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Don’t Fire Nina Totenberg, Fire NPR

Let the left-wing commentators try their luck with the market.

You know how an unplanned remark can sometimes make a point more eloquently and emphatically than a carefully crafted prepared statement can? There was such a moment over the weekend when National Public Radio’s legal correspondent Nina Totenberg said this on “Inside Washington,” a weekly political wrap-up that airs on the PBS affiliate in Washington, D.C.:

“I was at a, forgive the expression, a Christmas party at the Department of Justice and. . . . .”

In those three words, Totenberg told us everything we need to know about her politics while reminding us that the “good war” liberals have long sought to deflect charges that they’re soft, doughy pacifists is not the war in Afghanistan — .that war is so last White House. No, the good and noble war liberals consistently support is the war on Christmas, and Nina Totenberg has just revealed herself to be a dedicated foot soldier in that unending battle.
 
Whenever news from the front makes it to our front pages, like yesterday when we learned that Red Cross centers in the United Kingdom have been barred from using the word “Christmas,” it brings to mind nagging questions about the war on Christmas. For example, what’s our exit strategy there? How exactly would we define “victory” in such a war — when people start actually celebrating Kwanzaa instead? Were we tricked into declaring war on Christmas by the use of phony evidence, such as the so-called “Presents of Mass Destruction”? And, of course, how does Santa know which of us were naughty and which of us were nice, and is the CIA involved in that?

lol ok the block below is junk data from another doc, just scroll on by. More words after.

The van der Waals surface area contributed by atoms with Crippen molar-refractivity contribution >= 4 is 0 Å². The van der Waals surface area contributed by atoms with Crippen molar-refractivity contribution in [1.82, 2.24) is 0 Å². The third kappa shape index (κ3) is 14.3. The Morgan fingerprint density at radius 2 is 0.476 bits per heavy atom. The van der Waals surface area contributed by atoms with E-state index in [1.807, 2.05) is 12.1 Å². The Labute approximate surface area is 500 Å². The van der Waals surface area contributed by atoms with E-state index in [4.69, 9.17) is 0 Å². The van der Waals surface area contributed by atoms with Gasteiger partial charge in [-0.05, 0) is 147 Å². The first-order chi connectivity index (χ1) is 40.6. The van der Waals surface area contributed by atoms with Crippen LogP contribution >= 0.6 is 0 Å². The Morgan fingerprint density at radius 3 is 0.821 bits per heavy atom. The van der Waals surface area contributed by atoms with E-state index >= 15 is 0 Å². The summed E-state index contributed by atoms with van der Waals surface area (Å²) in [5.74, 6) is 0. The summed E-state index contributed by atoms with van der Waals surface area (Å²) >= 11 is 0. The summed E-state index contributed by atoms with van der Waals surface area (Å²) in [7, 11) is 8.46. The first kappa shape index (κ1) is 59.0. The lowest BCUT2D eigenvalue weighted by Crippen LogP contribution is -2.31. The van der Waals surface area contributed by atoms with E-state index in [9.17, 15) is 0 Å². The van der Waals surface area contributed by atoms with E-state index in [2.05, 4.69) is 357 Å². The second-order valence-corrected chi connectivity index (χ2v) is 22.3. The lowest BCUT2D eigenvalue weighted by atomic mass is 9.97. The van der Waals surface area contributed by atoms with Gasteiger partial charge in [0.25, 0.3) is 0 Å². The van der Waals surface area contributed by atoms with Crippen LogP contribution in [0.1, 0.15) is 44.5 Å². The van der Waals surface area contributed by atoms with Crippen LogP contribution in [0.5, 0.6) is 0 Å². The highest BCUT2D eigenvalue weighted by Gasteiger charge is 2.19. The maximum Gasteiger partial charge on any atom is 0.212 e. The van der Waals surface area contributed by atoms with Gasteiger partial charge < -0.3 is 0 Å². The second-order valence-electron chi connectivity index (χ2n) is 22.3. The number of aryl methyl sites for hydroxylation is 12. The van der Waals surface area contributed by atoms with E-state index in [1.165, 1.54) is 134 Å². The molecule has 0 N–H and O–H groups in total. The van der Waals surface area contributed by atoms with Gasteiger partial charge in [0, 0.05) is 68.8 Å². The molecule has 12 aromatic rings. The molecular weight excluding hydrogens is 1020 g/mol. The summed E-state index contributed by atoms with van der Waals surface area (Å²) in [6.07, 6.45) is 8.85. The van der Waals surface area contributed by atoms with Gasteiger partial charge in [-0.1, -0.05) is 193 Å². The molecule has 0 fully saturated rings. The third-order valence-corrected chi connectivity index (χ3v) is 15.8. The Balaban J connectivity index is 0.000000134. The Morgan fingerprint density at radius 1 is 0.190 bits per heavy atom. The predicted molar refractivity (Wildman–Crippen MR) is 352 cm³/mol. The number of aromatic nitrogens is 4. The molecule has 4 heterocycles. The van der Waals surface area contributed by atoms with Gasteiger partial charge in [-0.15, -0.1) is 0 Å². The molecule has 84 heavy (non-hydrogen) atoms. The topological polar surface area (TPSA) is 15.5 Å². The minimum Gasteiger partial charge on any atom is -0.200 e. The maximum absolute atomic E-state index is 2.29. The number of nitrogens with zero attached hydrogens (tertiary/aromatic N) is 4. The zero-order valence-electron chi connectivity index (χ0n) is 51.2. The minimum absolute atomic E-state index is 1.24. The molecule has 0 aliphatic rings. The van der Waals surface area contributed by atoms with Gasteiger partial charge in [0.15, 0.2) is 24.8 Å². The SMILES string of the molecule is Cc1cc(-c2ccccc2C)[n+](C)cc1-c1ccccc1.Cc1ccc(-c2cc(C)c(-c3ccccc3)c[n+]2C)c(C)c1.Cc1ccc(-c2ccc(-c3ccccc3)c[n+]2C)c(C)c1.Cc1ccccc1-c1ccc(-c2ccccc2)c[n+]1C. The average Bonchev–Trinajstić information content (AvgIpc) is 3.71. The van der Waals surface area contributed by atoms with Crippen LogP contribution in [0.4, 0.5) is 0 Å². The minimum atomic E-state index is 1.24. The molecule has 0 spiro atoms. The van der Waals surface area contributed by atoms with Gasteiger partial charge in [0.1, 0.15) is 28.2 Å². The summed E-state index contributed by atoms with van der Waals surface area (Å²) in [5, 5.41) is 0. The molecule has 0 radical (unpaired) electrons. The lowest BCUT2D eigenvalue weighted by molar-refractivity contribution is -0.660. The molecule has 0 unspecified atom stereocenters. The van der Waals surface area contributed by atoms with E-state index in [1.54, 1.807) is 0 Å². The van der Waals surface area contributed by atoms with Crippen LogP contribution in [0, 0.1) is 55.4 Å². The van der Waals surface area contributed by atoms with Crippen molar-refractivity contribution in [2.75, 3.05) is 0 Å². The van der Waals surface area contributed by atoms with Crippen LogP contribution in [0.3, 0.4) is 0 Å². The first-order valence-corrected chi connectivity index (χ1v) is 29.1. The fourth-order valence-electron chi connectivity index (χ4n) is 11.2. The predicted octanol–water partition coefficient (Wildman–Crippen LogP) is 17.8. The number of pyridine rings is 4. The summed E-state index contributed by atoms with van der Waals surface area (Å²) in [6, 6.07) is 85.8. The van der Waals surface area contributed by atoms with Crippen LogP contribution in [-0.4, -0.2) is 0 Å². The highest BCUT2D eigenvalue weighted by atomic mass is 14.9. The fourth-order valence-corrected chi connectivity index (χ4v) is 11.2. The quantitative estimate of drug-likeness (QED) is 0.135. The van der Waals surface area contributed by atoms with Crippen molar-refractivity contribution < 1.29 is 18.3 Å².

The war on Christmas, of course, is really more of a battle in the over-all war on all things traditionally American, which is as good a definition of the modern Progressive movement (not the insurance company, the other one) as any, and better than most. Hence Christmas, being one of America’s most cherished traditions, is targeted by progressives (liberals, whatever) who incessantly associate it with gluttony, consumerism (the now-obligatory “overly commercialized” theme of most Christmas movies), hypocrisy, and, worst of all, blatant Christianity.
 
So it’s not the least bit surprising that Nina Totenberg should apologize, on camera in front of millions of viewers, for carelessly using the expression “Christmas party.” Nina Totenberg — the same Nina Totenberg who wished (also on “Inside Washington”) that Jesse Helms’ grandchildren would contract AIDS, who hugged Lani Guinier while “covering” the story of her nomination as associate attorney general, who went after Clarence Thomas, whose marriage ceremony was officiated by Ruth Bader Ginsburg) is, in point of fact, a liberal advocate posing as a journalist — which would be perfectly all right if, like Glenn Beck or Keith Olberman, she would simply acknowledge it. Instead, Nina Totenberg has made a lucrative career of delivering the “news” on radio and television networks that are publicly funded, yet have a distinct, undeniable left-of-center bias. And that, as liberals are wont to say nowadays, is not OK.